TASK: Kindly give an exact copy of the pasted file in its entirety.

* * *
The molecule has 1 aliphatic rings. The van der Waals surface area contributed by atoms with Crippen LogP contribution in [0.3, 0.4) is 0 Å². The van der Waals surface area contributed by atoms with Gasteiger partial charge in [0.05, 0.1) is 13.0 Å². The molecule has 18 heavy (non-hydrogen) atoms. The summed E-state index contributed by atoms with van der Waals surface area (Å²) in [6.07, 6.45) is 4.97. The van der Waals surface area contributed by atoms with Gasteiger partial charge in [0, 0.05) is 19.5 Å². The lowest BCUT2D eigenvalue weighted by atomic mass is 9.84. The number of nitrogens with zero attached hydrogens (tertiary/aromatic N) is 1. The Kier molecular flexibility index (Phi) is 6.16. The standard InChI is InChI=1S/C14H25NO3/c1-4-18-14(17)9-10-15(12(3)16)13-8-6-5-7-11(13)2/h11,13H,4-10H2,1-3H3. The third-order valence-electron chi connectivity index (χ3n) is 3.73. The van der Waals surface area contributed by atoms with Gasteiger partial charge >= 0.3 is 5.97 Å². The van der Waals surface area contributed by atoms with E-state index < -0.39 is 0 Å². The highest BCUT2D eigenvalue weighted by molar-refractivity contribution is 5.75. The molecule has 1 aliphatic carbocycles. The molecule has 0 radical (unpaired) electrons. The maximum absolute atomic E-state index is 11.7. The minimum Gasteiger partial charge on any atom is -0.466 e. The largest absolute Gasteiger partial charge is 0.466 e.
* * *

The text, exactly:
The molecule has 1 aliphatic rings. The van der Waals surface area contributed by atoms with Crippen LogP contribution in [0.3, 0.4) is 0 Å². The van der Waals surface area contributed by atoms with Gasteiger partial charge in [0.05, 0.1) is 13.0 Å². The molecule has 18 heavy (non-hydrogen) atoms. The summed E-state index contributed by atoms with van der Waals surface area (Å²) in [6.07, 6.45) is 4.97. The van der Waals surface area contributed by atoms with Gasteiger partial charge in [0, 0.05) is 19.5 Å². The lowest BCUT2D eigenvalue weighted by atomic mass is 9.84. The number of nitrogens with zero attached hydrogens (tertiary/aromatic N) is 1. The Kier molecular flexibility index (Phi) is 6.16. The standard InChI is InChI=1S/C14H25NO3/c1-4-18-14(17)9-10-15(12(3)16)13-8-6-5-7-11(13)2/h11,13H,4-10H2,1-3H3. The third-order valence-electron chi connectivity index (χ3n) is 3.73. The van der Waals surface area contributed by atoms with Gasteiger partial charge >= 0.3 is 5.97 Å². The van der Waals surface area contributed by atoms with E-state index < -0.39 is 0 Å². The highest BCUT2D eigenvalue weighted by molar-refractivity contribution is 5.75. The molecule has 1 aliphatic carbocycles. The molecule has 0 radical (unpaired) electrons. The maximum absolute atomic E-state index is 11.7. The minimum Gasteiger partial charge on any atom is -0.466 e. The largest absolute Gasteiger partial charge is 0.466 e.